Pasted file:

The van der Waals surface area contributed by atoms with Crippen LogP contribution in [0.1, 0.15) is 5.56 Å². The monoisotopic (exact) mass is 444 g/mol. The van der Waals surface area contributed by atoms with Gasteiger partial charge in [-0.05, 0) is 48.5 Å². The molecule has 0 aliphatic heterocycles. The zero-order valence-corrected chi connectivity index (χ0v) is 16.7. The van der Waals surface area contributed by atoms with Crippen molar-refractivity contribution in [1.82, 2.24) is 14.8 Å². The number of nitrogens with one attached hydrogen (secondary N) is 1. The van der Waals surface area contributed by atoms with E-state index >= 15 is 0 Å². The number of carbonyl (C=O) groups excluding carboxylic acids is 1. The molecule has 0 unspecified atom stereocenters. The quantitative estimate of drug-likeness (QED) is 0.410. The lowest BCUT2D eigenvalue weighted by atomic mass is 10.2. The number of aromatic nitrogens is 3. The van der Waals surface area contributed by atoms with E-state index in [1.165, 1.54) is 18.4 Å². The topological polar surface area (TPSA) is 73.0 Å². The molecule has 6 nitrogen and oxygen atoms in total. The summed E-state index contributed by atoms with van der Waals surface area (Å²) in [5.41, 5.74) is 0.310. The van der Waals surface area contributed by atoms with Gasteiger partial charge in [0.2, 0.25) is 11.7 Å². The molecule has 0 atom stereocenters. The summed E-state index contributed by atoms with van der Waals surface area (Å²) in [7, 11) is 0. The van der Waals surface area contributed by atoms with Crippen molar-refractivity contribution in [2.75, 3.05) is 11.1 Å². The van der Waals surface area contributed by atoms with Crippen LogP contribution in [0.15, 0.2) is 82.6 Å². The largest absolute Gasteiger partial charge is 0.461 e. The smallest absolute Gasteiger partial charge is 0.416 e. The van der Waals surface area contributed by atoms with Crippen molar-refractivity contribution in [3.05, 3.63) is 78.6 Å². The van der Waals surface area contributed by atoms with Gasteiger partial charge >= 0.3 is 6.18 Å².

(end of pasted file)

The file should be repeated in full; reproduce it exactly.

The van der Waals surface area contributed by atoms with Crippen LogP contribution in [0.1, 0.15) is 5.56 Å². The monoisotopic (exact) mass is 444 g/mol. The van der Waals surface area contributed by atoms with Gasteiger partial charge in [-0.05, 0) is 48.5 Å². The molecule has 0 aliphatic heterocycles. The zero-order valence-corrected chi connectivity index (χ0v) is 16.7. The van der Waals surface area contributed by atoms with Crippen molar-refractivity contribution in [1.82, 2.24) is 14.8 Å². The number of nitrogens with one attached hydrogen (secondary N) is 1. The van der Waals surface area contributed by atoms with E-state index >= 15 is 0 Å². The number of carbonyl (C=O) groups excluding carboxylic acids is 1. The molecule has 0 unspecified atom stereocenters. The quantitative estimate of drug-likeness (QED) is 0.410. The lowest BCUT2D eigenvalue weighted by atomic mass is 10.2. The number of aromatic nitrogens is 3. The van der Waals surface area contributed by atoms with E-state index in [1.165, 1.54) is 18.4 Å². The topological polar surface area (TPSA) is 73.0 Å². The molecule has 6 nitrogen and oxygen atoms in total. The summed E-state index contributed by atoms with van der Waals surface area (Å²) in [5.41, 5.74) is 0.310. The van der Waals surface area contributed by atoms with Gasteiger partial charge in [0.2, 0.25) is 11.7 Å². The molecule has 0 atom stereocenters. The summed E-state index contributed by atoms with van der Waals surface area (Å²) in [7, 11) is 0. The van der Waals surface area contributed by atoms with Crippen molar-refractivity contribution in [2.75, 3.05) is 11.1 Å². The van der Waals surface area contributed by atoms with Crippen LogP contribution in [0.15, 0.2) is 82.6 Å². The largest absolute Gasteiger partial charge is 0.461 e. The smallest absolute Gasteiger partial charge is 0.416 e. The van der Waals surface area contributed by atoms with Crippen molar-refractivity contribution in [3.05, 3.63) is 78.6 Å². The van der Waals surface area contributed by atoms with Gasteiger partial charge >= 0.3 is 6.18 Å².